Coastal flooding at SPI Beach Access Number 4, 930 AM September 12 Waves reaching the seawall at the Travelodge Hotel on Gulf Boulevard, SPI, 845 AM September 12
Severe Beach Erosion at SPI, Sept. 11–13 2008
Coastal Flooding, Dangerous Surf as Ike Hits Southeast Texas

Summary
Hurricane Ike raged ashore near Galveston early on September 13th, 2008, and became the most significant impact hurricane in Texas, in terms of damage and affected population, since Alicia moved through the same area in 1983. Fortunately, inland portions of the Lower Rio Grande Valley and Deep South Texas felt nothing more than a few breezes from the west and southwest, along with above normal temperatures prior to the storm on September 11th and 12th. For mariners, coastal residents, beach fanatics, and surfers, Ike was quite a different story, indeed. Large swells and high waves radiating well west of Ike's growing core over the southeast and south central Gulf on September 10th reached the coast by the morning of the 11th, grew to maximum intensity on the 12th, and lingered into the morning of the 13th. Very high seas, severe beach erosion, coastal flooding, and big surf prevailed. At first glance, affects of the coastal flooding on vulnerable structures appeared to be minor, and various sea walls and just enough dune height beachside spared more widespread and significant flooding. The continuous pounding of the beach by Ike likely finished the job that Dolly and Gustav began, and it will likely take awhile to get the shoreline back into the shape it was in during June.

Coastal Flooding: September 12th
Water levels beach side were impressive just after sunrise on the 12th, with local residents mentioning that in some areas conditions were worse than Rita, the most recent tidal benchmark. Estimated water levels were at least 5 feet above normal as of 9 AM, as the tide eased through at least five private and public beach access points along Gulf Boulevard, dumping some water onto the road. As of this writing, most structures were protected by either high dunes or the sea wall, though some water did make it over the sea wall in a few spots, putting water onto at least one pool deck. Tide levels continues to rise into the early and mid afternoon, despite predicted tides beginning to fall. The peak value at the South Padre Island Coast Guard Station, on the Laguna Madre side, was 3.44 feet at 1 PM CDT. Any reports of additional damage will be provided if and when information is received. Beach Access 3 and 4 just north of the resort area had water in the road; at access 4, the water rippled from beach to bay (above, left). It was suspected that more significant flooding had occurred at Beach Access 5 and 6. Even as tide levels began to lower slowly toward evening, the rate of fall was much less than the predicted rate, and during the evening, tide departures rose to near 2.6 feet above predicted levels, holding there overnight as predicted tides began rising.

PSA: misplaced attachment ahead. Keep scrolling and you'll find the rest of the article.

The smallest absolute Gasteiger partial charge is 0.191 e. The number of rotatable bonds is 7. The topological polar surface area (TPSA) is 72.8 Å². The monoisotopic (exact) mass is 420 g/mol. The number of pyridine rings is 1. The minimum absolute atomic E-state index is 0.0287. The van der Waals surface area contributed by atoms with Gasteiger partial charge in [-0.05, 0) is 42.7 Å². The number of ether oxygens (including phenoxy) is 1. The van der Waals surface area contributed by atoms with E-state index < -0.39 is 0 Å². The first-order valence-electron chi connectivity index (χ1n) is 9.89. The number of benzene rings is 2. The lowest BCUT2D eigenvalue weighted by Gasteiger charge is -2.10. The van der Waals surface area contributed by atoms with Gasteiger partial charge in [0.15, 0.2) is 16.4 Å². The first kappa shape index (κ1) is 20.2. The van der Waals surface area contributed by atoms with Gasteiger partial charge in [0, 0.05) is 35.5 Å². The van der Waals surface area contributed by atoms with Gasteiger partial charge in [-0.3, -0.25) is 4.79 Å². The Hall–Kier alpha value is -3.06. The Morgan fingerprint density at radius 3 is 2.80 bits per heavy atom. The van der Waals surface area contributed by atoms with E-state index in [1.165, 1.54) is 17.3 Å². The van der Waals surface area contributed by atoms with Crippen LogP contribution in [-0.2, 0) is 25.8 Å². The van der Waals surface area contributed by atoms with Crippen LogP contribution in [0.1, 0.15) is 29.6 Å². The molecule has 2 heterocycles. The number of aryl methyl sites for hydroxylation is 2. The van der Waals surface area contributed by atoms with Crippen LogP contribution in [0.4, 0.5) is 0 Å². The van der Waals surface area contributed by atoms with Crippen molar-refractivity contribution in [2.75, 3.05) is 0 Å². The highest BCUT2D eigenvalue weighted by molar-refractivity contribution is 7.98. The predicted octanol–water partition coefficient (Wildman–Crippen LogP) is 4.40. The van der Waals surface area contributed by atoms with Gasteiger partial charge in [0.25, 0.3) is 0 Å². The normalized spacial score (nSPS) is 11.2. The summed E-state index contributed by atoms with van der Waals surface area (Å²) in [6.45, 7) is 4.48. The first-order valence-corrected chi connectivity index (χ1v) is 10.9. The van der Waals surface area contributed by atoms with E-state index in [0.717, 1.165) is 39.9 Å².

Coastal Flooding: September 13th
As Ike made landfall along the Upper Texas coast, coastal flooding shifted from beachside to bayside, as the expected southerly flow along the "tail" of Ike materialized, holding higher water levels in Laguna Madre and nearby sand flats west of Port Isabel. With the approach of high tide, and even for a few hours beyond, water levels continued to rise, peaking at 4.14 feet above mean lower low water (MLLW) at Port Isabel and 3.99 feet abovel MLLW at South Padre Island Coast Guard Station, a little after 730 AM. Minor coastal flooding pushed water from Laguna Madre onto the shallows and into structures not elevated, such as fishing docks and parking lots. A good bit of this water extended to Padre Boulevard, where it flowed along the drainage shoulder to at least 2 feet in depth, and in some areas, closed the rightmost lanes, particularly on the southbound side. Beachside, the roiling seas of September 12th had flattened, but high surf up to 6 feet or more continued, and tides still were able to occasionally reach the dune line - but were nowhere near the seawall.

Surf and Beach Erosion
It was surfers’ paradise at the South Padre Island Isla Blanca Park jetties, for three full days (September 11th through 13th)! Waves by the jetty at Isla Blanca Part drew large crowds of seasoned surfers, and fortunately conditions across the inner waters were conducive to great surfing, especially by Gulf standards. On the 12th, spaced sets of towering waves developed every five minutes or so, including some estimated to be more than 12 feet. While waves were likely a little less on the 11th and 13th, they certainly did not disappoint. Unfortunately, while surf was way up, significant beach erosion likely finished off a summer season which began promising, but was derailed by Dolly and further hurt by Gustav. The angry seas of the 12th calved dunes, broke off wooden railings, and pushed a variety of debris onshore. It will take a while not only to clean up the beach, but to assess how much eroded areas will need to be recovered. But there is hope; after all, there’s always next spring and summer.

Photos and More
A photo gallery of the angry seas, coastal flooding, and beachside flooding and overwash on September 12th can be found here. A photo gallery of the tidal overwash and minor coastal flooding, largely on the Laguna side of South Padre Island, on September 13th can be found here. A short video of the ocean’s roar at Boca Chica Beach, September 12th, 2008, can be found here. Check out reports on Ike from NWS Houston Galveston, as well as at hurricanes.gov.

Weather Topics:
Current Hazards |  Current Conditions |  Radar |  Satellite |  Climate |  Safety

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